I have done 6 high ISO tests, all showing the same result. What kind of lighting did they use? I hope they did not use direct or studio lighting of any kind??? High ISO is meant to be used when? In low light or natural light. When you need that extra sensitivity of the sensor. But all of my testing shows what you see here. None had any NR of any kind (unless Fuji pulls tricks with their RAW files) and what you see is what you get. I was shocked myself as I would think the RX1 would be the king of high ISO out of these, which is why I did several tests. But I am not going to change my results to match what others say, I present them as they come out of my cameras. Thanks for reading.
According to Focus Numerique their tests are all done in a studio with 200 lux of daylight balanced lamps at f5.6 at 1/4sec for ISO 100.
Of course a more difficult test would use incandescent lamps as these always challenge the noise floor. 200 lux is fairly bright, about the lighting for a warehouse aisle. A 100 watt lightbulb puts out about 1700 Lumens which is 1700 Lux when concentrated on lighting a 1 meter square object.
You are overstating it vastly by saying “LUF forum members are bashing.”
Overly sensitive much? Was more like poking a bit of fun about Steve’s enthusiastic personality. Do you ever poke fun at even your friends, or were you an only child?
I finally saw their images..they have Noise Reduction on the Sony RX1 files and none on the Leica at Focus…bad test. I never ever use any NR in any of my ISO tests or in personal shooting. Without NR on the Sony it would be just as sharp and noisy as the Leica.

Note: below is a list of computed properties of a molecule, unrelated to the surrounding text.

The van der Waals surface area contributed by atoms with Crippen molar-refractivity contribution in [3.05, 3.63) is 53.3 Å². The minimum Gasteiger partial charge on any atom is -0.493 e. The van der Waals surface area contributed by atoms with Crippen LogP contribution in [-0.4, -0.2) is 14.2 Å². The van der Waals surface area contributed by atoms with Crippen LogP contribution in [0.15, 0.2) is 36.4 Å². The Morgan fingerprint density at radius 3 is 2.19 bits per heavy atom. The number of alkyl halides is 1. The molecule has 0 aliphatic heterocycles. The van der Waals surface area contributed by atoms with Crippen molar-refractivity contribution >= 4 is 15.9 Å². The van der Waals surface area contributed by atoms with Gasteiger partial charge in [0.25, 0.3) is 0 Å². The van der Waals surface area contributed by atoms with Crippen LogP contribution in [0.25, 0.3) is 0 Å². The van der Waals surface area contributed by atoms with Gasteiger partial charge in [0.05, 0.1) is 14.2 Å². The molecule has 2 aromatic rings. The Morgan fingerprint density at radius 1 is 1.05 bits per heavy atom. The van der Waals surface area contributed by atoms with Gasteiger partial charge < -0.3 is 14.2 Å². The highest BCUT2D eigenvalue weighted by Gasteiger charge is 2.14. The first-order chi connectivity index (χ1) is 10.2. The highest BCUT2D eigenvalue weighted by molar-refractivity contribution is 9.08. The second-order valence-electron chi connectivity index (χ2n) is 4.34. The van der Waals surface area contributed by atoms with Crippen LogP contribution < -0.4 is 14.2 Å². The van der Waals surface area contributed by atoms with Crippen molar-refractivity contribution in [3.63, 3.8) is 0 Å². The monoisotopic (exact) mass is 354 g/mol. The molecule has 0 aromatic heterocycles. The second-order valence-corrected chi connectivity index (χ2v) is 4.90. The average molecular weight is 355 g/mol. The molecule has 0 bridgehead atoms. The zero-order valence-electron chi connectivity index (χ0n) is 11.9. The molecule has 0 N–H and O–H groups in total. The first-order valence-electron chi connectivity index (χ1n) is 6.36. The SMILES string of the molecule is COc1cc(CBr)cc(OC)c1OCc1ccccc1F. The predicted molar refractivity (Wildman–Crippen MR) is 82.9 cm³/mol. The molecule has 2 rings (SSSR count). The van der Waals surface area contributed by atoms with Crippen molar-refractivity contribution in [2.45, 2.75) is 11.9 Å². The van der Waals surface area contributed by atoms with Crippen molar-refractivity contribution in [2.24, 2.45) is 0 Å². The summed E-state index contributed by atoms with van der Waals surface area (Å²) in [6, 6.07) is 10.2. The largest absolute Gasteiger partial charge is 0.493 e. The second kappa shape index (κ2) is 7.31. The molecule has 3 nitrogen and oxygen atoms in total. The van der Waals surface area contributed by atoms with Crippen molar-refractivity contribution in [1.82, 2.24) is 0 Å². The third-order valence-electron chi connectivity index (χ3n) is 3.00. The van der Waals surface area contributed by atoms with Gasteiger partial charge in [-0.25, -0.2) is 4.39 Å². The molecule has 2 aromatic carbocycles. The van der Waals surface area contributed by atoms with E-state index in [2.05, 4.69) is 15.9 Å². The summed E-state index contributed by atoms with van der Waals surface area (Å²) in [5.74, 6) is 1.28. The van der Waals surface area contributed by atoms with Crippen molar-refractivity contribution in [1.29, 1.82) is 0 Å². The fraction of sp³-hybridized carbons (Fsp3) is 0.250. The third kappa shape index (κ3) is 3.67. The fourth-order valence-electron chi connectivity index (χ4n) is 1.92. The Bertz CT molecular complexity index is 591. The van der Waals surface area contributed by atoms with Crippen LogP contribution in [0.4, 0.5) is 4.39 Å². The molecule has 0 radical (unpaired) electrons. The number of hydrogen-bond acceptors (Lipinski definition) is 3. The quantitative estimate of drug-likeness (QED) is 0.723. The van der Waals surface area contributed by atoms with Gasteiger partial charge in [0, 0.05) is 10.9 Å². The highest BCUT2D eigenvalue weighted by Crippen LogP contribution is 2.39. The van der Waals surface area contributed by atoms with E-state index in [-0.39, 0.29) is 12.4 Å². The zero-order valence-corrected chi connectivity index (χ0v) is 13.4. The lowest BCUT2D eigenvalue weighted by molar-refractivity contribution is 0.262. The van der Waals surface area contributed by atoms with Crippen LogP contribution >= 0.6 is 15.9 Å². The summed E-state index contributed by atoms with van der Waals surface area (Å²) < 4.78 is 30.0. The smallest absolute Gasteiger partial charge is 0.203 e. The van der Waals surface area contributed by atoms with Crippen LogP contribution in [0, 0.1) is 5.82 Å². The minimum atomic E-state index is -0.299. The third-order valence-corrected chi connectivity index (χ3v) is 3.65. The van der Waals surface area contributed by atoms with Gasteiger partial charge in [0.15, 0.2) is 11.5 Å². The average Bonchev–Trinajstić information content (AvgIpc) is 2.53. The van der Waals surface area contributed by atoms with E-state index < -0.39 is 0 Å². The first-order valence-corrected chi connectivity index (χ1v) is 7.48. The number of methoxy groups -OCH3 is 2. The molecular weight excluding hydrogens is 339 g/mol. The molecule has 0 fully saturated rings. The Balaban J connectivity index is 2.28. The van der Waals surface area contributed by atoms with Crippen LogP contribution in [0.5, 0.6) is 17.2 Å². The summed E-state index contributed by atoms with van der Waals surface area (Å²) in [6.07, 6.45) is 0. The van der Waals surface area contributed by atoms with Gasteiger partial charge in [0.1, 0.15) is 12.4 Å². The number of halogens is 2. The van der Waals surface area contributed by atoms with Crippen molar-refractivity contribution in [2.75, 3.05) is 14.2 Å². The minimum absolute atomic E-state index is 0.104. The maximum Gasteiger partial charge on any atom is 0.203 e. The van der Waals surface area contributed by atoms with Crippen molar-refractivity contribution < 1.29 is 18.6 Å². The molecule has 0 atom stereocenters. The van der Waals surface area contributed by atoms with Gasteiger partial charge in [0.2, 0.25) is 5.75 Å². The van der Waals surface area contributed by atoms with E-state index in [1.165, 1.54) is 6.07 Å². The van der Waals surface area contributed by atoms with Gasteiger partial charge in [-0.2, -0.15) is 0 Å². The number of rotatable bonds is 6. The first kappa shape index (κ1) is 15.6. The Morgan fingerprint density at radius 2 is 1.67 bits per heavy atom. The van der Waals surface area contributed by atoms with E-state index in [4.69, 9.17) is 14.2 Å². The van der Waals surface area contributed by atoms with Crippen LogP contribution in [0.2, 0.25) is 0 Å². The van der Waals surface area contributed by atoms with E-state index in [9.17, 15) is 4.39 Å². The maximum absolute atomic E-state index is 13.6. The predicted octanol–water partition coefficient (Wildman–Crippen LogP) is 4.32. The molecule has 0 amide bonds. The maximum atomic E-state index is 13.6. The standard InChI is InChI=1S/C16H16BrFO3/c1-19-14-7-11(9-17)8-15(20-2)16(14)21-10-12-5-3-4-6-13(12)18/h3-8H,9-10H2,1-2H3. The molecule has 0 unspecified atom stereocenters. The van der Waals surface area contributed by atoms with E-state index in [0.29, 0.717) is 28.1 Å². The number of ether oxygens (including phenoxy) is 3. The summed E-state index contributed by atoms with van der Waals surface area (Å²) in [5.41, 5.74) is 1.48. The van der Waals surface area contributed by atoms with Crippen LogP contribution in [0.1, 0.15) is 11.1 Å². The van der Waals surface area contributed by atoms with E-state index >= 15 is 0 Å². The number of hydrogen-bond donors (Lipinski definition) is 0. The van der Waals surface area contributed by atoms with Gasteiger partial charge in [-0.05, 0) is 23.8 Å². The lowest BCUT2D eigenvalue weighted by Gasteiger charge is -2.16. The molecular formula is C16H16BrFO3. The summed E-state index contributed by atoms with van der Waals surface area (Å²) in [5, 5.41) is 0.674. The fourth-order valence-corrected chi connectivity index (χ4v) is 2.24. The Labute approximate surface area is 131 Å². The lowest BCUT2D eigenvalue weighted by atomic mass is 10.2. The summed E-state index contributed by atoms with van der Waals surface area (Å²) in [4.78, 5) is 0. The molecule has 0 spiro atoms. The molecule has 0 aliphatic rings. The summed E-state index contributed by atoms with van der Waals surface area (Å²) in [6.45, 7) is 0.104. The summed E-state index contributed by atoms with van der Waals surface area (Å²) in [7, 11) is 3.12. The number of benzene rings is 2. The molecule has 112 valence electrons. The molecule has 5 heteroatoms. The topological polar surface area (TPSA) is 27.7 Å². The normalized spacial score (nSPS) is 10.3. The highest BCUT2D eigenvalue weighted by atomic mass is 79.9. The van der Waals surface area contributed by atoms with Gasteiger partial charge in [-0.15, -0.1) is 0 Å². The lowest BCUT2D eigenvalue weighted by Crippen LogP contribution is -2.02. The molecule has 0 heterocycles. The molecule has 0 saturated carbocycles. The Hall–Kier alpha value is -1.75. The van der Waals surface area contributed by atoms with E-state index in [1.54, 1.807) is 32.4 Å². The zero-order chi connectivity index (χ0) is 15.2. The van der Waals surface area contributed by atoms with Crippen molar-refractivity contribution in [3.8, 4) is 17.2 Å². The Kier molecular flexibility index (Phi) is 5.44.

Steve, This review was worth the wait. Thank you for all the time and work you put into it.
First thanks for the time and effort you put into this review Second I have been waiting for this camera for
so long I’m having trouble finding the words too say how i feel about it. Third I have a huge amount of money invested in Leica glass so I am going to sell all my Nikon gear keep an M8 for a second camera
What convinced me was the B&W conversions and a few of the colour shots .This is a new camera and will have further updates to firmware etc and it looks just as good as any camera out there so far.I find the red and greens a little too saturated for my likes but that can fixed in post.I would love too see some samples of a Noctilux or some old glass on this camera so we could see what feel it has cause old glass on my Nikon D800 gives a different look .Well thanks again Steve get some rest Dude
THX a lot for your efforts on the huge review. And YES – I did read ALL THE WORDS.
And I’ll get myself the new M this year, so I do hope at least if LEICA can provide in Austria too.